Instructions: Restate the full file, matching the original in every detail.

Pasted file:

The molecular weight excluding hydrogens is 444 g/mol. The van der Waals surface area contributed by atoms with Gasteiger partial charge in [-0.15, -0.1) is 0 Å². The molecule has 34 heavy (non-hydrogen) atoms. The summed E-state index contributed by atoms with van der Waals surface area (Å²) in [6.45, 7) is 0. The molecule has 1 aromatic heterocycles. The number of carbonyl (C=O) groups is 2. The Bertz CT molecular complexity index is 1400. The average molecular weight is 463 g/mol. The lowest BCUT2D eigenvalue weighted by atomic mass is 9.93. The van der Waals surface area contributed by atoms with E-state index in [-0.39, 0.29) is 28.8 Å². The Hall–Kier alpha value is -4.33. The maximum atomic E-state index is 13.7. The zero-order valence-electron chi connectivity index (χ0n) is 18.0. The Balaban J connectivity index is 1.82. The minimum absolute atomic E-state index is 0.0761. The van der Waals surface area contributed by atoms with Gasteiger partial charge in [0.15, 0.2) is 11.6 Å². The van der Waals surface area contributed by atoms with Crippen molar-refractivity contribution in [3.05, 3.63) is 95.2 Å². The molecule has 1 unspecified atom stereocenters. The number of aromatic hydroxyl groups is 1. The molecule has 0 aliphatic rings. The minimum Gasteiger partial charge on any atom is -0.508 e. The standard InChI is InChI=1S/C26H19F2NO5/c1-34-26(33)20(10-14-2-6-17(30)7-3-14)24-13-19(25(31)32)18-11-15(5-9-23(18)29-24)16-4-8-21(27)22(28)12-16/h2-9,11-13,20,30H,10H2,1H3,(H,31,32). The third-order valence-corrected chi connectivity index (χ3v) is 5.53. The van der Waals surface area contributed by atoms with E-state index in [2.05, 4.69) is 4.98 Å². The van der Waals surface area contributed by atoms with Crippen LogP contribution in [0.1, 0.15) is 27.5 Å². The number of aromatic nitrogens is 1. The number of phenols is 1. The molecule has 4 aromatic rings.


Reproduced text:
The molecular weight excluding hydrogens is 444 g/mol. The van der Waals surface area contributed by atoms with Gasteiger partial charge in [-0.15, -0.1) is 0 Å². The molecule has 34 heavy (non-hydrogen) atoms. The summed E-state index contributed by atoms with van der Waals surface area (Å²) in [6.45, 7) is 0. The molecule has 1 aromatic heterocycles. The number of carbonyl (C=O) groups is 2. The Bertz CT molecular complexity index is 1400. The average molecular weight is 463 g/mol. The lowest BCUT2D eigenvalue weighted by atomic mass is 9.93. The van der Waals surface area contributed by atoms with E-state index in [-0.39, 0.29) is 28.8 Å². The Hall–Kier alpha value is -4.33. The maximum atomic E-state index is 13.7. The zero-order valence-electron chi connectivity index (χ0n) is 18.0. The Balaban J connectivity index is 1.82. The minimum absolute atomic E-state index is 0.0761. The van der Waals surface area contributed by atoms with Gasteiger partial charge in [0.15, 0.2) is 11.6 Å². The van der Waals surface area contributed by atoms with Crippen molar-refractivity contribution in [3.05, 3.63) is 95.2 Å². The molecule has 1 unspecified atom stereocenters. The number of aromatic hydroxyl groups is 1. The molecule has 0 aliphatic rings. The minimum Gasteiger partial charge on any atom is -0.508 e. The standard InChI is InChI=1S/C26H19F2NO5/c1-34-26(33)20(10-14-2-6-17(30)7-3-14)24-13-19(25(31)32)18-11-15(5-9-23(18)29-24)16-4-8-21(27)22(28)12-16/h2-9,11-13,20,30H,10H2,1H3,(H,31,32). The third-order valence-corrected chi connectivity index (χ3v) is 5.53. The van der Waals surface area contributed by atoms with E-state index in [2.05, 4.69) is 4.98 Å². The van der Waals surface area contributed by atoms with Crippen LogP contribution in [0.1, 0.15) is 27.5 Å². The number of aromatic nitrogens is 1. The number of phenols is 1. The molecule has 4 aromatic rings.